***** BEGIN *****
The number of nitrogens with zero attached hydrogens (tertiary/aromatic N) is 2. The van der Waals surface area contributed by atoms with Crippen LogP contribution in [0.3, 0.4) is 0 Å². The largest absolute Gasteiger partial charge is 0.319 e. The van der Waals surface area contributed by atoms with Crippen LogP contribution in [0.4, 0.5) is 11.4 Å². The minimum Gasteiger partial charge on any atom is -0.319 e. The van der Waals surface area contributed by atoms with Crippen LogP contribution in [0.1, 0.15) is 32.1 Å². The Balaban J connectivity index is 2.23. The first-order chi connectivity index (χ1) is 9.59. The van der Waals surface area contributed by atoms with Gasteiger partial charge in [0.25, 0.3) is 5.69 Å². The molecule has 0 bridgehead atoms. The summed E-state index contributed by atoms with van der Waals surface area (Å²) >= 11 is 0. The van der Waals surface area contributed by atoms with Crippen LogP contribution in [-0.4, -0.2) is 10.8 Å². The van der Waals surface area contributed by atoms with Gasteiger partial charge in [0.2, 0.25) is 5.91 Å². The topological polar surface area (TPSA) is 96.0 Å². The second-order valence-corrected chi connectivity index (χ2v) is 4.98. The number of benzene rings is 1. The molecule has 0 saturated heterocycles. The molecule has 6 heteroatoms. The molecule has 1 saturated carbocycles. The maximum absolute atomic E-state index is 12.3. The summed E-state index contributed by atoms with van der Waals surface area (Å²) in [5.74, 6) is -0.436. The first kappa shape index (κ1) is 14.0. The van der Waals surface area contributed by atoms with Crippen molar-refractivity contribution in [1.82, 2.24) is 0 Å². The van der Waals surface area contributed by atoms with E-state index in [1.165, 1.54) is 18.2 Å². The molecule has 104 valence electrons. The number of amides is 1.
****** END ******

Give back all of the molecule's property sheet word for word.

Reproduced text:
The number of nitrogens with zero attached hydrogens (tertiary/aromatic N) is 2. The van der Waals surface area contributed by atoms with Crippen LogP contribution in [0.3, 0.4) is 0 Å². The largest absolute Gasteiger partial charge is 0.319 e. The van der Waals surface area contributed by atoms with Crippen LogP contribution in [0.4, 0.5) is 11.4 Å². The minimum Gasteiger partial charge on any atom is -0.319 e. The van der Waals surface area contributed by atoms with Crippen LogP contribution in [0.1, 0.15) is 32.1 Å². The Balaban J connectivity index is 2.23. The first-order chi connectivity index (χ1) is 9.59. The van der Waals surface area contributed by atoms with Gasteiger partial charge in [0.25, 0.3) is 5.69 Å². The molecule has 0 bridgehead atoms. The summed E-state index contributed by atoms with van der Waals surface area (Å²) >= 11 is 0. The van der Waals surface area contributed by atoms with Crippen LogP contribution in [-0.4, -0.2) is 10.8 Å². The van der Waals surface area contributed by atoms with Gasteiger partial charge in [0.2, 0.25) is 5.91 Å². The topological polar surface area (TPSA) is 96.0 Å². The second-order valence-corrected chi connectivity index (χ2v) is 4.98. The number of benzene rings is 1. The molecule has 0 saturated heterocycles. The molecule has 6 heteroatoms. The molecule has 1 saturated carbocycles. The maximum absolute atomic E-state index is 12.3. The summed E-state index contributed by atoms with van der Waals surface area (Å²) in [5.74, 6) is -0.436. The first kappa shape index (κ1) is 14.0. The van der Waals surface area contributed by atoms with Crippen molar-refractivity contribution in [1.82, 2.24) is 0 Å². The van der Waals surface area contributed by atoms with E-state index in [1.165, 1.54) is 18.2 Å². The molecule has 104 valence electrons. The number of amides is 1.